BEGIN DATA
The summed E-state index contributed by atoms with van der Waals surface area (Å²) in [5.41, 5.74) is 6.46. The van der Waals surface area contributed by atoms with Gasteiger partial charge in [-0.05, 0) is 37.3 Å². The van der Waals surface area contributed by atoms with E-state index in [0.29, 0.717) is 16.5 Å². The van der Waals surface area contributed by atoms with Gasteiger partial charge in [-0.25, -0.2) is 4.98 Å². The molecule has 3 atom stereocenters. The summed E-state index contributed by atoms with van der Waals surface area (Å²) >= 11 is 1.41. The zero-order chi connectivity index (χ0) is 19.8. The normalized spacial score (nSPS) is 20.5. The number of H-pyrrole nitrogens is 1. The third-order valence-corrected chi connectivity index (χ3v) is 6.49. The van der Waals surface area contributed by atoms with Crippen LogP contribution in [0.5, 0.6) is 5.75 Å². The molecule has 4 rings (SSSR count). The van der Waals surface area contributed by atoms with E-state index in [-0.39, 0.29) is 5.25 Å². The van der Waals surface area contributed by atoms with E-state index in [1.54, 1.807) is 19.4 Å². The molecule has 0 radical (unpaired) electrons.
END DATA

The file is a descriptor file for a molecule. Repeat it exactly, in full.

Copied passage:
The summed E-state index contributed by atoms with van der Waals surface area (Å²) in [5.41, 5.74) is 6.46. The van der Waals surface area contributed by atoms with Gasteiger partial charge in [-0.05, 0) is 37.3 Å². The van der Waals surface area contributed by atoms with E-state index in [0.29, 0.717) is 16.5 Å². The van der Waals surface area contributed by atoms with Gasteiger partial charge in [-0.25, -0.2) is 4.98 Å². The molecule has 3 atom stereocenters. The summed E-state index contributed by atoms with van der Waals surface area (Å²) >= 11 is 1.41. The zero-order chi connectivity index (χ0) is 19.8. The normalized spacial score (nSPS) is 20.5. The number of H-pyrrole nitrogens is 1. The third-order valence-corrected chi connectivity index (χ3v) is 6.49. The van der Waals surface area contributed by atoms with Crippen LogP contribution in [0.5, 0.6) is 5.75 Å². The molecule has 4 rings (SSSR count). The van der Waals surface area contributed by atoms with E-state index in [-0.39, 0.29) is 5.25 Å². The van der Waals surface area contributed by atoms with E-state index in [1.54, 1.807) is 19.4 Å². The molecule has 0 radical (unpaired) electrons.